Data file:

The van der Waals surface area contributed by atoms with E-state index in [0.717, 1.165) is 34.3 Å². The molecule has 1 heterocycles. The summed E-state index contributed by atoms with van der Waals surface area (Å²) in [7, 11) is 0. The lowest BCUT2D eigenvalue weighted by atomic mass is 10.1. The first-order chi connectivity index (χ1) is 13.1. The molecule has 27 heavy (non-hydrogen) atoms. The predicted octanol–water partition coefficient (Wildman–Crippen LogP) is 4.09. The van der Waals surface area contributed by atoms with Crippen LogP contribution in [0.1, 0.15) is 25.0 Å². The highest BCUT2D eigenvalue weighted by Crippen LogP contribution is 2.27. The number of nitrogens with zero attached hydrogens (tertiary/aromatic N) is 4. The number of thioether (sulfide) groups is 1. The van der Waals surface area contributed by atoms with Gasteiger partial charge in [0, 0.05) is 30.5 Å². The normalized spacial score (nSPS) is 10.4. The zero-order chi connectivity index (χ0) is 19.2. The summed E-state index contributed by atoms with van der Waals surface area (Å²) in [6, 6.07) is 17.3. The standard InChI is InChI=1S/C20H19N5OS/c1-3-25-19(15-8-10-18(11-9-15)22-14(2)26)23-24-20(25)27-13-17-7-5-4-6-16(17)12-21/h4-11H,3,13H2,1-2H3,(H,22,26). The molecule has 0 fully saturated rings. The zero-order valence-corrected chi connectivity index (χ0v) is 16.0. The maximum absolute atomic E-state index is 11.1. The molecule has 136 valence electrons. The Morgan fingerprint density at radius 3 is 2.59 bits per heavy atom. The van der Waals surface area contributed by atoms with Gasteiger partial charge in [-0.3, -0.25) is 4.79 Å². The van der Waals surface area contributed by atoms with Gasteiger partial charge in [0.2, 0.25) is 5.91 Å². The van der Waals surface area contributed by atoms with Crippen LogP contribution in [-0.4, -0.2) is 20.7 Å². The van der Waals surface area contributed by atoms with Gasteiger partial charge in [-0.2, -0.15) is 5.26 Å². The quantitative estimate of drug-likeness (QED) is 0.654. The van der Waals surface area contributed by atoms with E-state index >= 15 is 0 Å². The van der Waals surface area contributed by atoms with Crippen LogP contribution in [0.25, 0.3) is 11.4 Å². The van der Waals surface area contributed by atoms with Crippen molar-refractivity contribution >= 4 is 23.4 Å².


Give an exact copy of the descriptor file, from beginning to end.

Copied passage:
The van der Waals surface area contributed by atoms with E-state index in [0.717, 1.165) is 34.3 Å². The molecule has 1 heterocycles. The summed E-state index contributed by atoms with van der Waals surface area (Å²) in [7, 11) is 0. The lowest BCUT2D eigenvalue weighted by atomic mass is 10.1. The first-order chi connectivity index (χ1) is 13.1. The molecule has 27 heavy (non-hydrogen) atoms. The predicted octanol–water partition coefficient (Wildman–Crippen LogP) is 4.09. The van der Waals surface area contributed by atoms with Crippen LogP contribution in [0.1, 0.15) is 25.0 Å². The highest BCUT2D eigenvalue weighted by Crippen LogP contribution is 2.27. The number of nitrogens with zero attached hydrogens (tertiary/aromatic N) is 4. The number of thioether (sulfide) groups is 1. The van der Waals surface area contributed by atoms with Gasteiger partial charge in [0, 0.05) is 30.5 Å². The normalized spacial score (nSPS) is 10.4. The zero-order chi connectivity index (χ0) is 19.2. The summed E-state index contributed by atoms with van der Waals surface area (Å²) in [6, 6.07) is 17.3. The standard InChI is InChI=1S/C20H19N5OS/c1-3-25-19(15-8-10-18(11-9-15)22-14(2)26)23-24-20(25)27-13-17-7-5-4-6-16(17)12-21/h4-11H,3,13H2,1-2H3,(H,22,26). The molecule has 0 fully saturated rings. The zero-order valence-corrected chi connectivity index (χ0v) is 16.0. The maximum absolute atomic E-state index is 11.1. The molecule has 136 valence electrons. The Morgan fingerprint density at radius 3 is 2.59 bits per heavy atom. The van der Waals surface area contributed by atoms with Gasteiger partial charge in [-0.3, -0.25) is 4.79 Å². The van der Waals surface area contributed by atoms with Gasteiger partial charge in [0.2, 0.25) is 5.91 Å². The van der Waals surface area contributed by atoms with Crippen LogP contribution in [-0.4, -0.2) is 20.7 Å². The van der Waals surface area contributed by atoms with Gasteiger partial charge in [-0.2, -0.15) is 5.26 Å². The quantitative estimate of drug-likeness (QED) is 0.654. The van der Waals surface area contributed by atoms with E-state index >= 15 is 0 Å². The van der Waals surface area contributed by atoms with Crippen LogP contribution in [0.25, 0.3) is 11.4 Å². The van der Waals surface area contributed by atoms with Crippen molar-refractivity contribution >= 4 is 23.4 Å².